If you have a slowed drain, then it may be best to skip the drain cleaning chemicals. After all, these fluids can actually cause significant damage to your pipes and leaks. It is wise to seek out professional assistance or make your own drain cleaning solution instead. There are a few mistakes that you want to avoid when making up a DIY cleaner. Keep reading to learn about a few.
Using A Water Sprayer
It makes sense that a strong spray of water will release debris from a drain. After all, pressure washers use water. This is why you may try to use a water hose to dislodge the clog. However, this is very likely to backfire and leave you soaking wet instead. Basically, the water is going to take the path of least resistance, and this means shooting back up to the drain opening.
You can use water to force a clog down the drain and to clear some debris from the sides of the pipes as well. However, you should use a special tool for this called a drain cleaning bladder or a water blaster. These tools feature a thick rubber tube. You connect a water hose to this tube and stick the tube down the drain. When you turn your hose on, the bladder fill with water, and when the pressure builds significantly inside the device, it releases the fluid out an opening on the bottom of the bladder.
Since the bladder expands as it fills with water, the fluid cannot flow back up through the drain. It has no choice but to force the clog out of the plumbing system.
Using A Coat Hanger
If you know how a drain snake works, then you may take matters into your own hands and use a bent hanger to clear clogs instead. However, this is not something you should do. Most clogs are far enough down the drain that a tool like a bent hanger or wire is unlikely to reach it. Usually, the clog is inside the S-trap or just outside of it. Obviously, a hanger cannot make its way around the bend. As you try to maneuver the hanger, you may scrape the drainage pipes instead.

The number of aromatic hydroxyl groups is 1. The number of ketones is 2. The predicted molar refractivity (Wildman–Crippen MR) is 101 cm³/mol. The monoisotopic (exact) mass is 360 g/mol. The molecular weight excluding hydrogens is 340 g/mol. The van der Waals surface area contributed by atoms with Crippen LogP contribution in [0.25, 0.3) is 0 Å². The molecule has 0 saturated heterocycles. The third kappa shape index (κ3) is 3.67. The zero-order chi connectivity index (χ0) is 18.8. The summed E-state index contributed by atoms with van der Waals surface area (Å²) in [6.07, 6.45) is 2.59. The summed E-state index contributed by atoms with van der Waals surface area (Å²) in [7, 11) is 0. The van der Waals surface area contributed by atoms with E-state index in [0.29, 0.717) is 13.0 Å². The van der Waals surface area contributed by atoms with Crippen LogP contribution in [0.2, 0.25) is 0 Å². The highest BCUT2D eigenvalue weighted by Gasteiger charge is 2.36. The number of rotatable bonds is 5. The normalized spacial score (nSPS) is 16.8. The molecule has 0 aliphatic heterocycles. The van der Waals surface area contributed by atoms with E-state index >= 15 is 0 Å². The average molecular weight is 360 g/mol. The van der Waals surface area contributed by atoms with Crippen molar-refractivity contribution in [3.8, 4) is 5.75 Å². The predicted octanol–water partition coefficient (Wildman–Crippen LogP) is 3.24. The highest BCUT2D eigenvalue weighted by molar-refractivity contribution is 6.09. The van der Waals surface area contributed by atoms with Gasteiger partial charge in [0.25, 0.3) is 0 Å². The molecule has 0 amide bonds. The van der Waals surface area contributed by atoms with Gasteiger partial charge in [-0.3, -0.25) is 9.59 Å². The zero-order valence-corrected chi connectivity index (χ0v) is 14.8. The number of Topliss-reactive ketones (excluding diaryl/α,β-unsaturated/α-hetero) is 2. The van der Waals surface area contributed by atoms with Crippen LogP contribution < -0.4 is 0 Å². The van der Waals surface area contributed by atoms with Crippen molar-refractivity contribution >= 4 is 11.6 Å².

If you want to use a tool to physically pull the clog out of the drain, then use a snake device. There are many augers available for home use. The devices are relatively short though, so if you are unable to reach the clog, contact a professional plumber. Professionals have augers that are several times longer than those sold to consumers.
Contact a company like Bill Rhiner's Plumbing, Heating & Cooling for more information.Share
4 August 2018
Hi and thanks for visiting my website. My name is Bob. I am 32 years old and single. And like many of you, I am barely making ends meet on my own. That's why I decided to create this website. I've run into a few plumbing problems in my home, and in order to save money, I found some remedies that I could do myself, rather than calling a plumber. I decided to share these secrets with you, as well as tell you when a plumber is absolutely needed. I hope my website helps all of you do-it-yourselfers when it comes to fixing your plumbing.